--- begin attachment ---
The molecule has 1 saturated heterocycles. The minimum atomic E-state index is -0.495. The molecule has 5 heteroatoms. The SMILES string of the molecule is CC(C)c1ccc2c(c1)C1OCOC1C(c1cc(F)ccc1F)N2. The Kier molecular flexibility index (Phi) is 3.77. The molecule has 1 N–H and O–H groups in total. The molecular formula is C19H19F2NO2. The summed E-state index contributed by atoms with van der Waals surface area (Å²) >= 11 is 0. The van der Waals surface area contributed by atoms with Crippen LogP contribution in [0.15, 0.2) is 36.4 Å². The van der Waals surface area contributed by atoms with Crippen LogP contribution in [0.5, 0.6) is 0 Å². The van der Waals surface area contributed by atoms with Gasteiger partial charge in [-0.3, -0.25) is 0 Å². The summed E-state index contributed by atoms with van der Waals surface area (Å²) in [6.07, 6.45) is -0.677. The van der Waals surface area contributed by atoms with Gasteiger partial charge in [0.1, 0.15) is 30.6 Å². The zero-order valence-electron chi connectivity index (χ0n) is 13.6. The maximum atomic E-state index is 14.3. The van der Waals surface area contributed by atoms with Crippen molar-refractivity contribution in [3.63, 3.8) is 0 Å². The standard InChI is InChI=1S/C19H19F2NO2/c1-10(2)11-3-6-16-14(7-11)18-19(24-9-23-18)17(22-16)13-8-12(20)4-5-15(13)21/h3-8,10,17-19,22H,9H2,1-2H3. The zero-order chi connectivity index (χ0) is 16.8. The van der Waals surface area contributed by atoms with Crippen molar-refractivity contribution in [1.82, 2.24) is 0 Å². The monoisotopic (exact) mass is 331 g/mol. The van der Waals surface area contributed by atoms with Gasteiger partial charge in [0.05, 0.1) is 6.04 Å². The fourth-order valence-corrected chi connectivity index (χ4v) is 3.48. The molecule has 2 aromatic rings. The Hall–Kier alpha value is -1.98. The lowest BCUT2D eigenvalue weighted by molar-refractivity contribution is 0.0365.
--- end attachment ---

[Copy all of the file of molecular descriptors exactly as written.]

The molecule has 1 saturated heterocycles. The minimum atomic E-state index is -0.495. The molecule has 5 heteroatoms. The SMILES string of the molecule is CC(C)c1ccc2c(c1)C1OCOC1C(c1cc(F)ccc1F)N2. The Kier molecular flexibility index (Phi) is 3.77. The molecule has 1 N–H and O–H groups in total. The molecular formula is C19H19F2NO2. The summed E-state index contributed by atoms with van der Waals surface area (Å²) >= 11 is 0. The van der Waals surface area contributed by atoms with Crippen LogP contribution in [0.15, 0.2) is 36.4 Å². The van der Waals surface area contributed by atoms with Crippen LogP contribution in [0.5, 0.6) is 0 Å². The van der Waals surface area contributed by atoms with Gasteiger partial charge in [-0.3, -0.25) is 0 Å². The summed E-state index contributed by atoms with van der Waals surface area (Å²) in [6.07, 6.45) is -0.677. The van der Waals surface area contributed by atoms with Gasteiger partial charge in [0.1, 0.15) is 30.6 Å². The zero-order valence-electron chi connectivity index (χ0n) is 13.6. The maximum atomic E-state index is 14.3. The van der Waals surface area contributed by atoms with Crippen molar-refractivity contribution in [3.63, 3.8) is 0 Å². The standard InChI is InChI=1S/C19H19F2NO2/c1-10(2)11-3-6-16-14(7-11)18-19(24-9-23-18)17(22-16)13-8-12(20)4-5-15(13)21/h3-8,10,17-19,22H,9H2,1-2H3. The zero-order chi connectivity index (χ0) is 16.8. The van der Waals surface area contributed by atoms with Crippen molar-refractivity contribution in [1.82, 2.24) is 0 Å². The monoisotopic (exact) mass is 331 g/mol. The van der Waals surface area contributed by atoms with Gasteiger partial charge in [0.05, 0.1) is 6.04 Å². The fourth-order valence-corrected chi connectivity index (χ4v) is 3.48. The molecule has 2 aromatic rings. The Hall–Kier alpha value is -1.98. The lowest BCUT2D eigenvalue weighted by molar-refractivity contribution is 0.0365.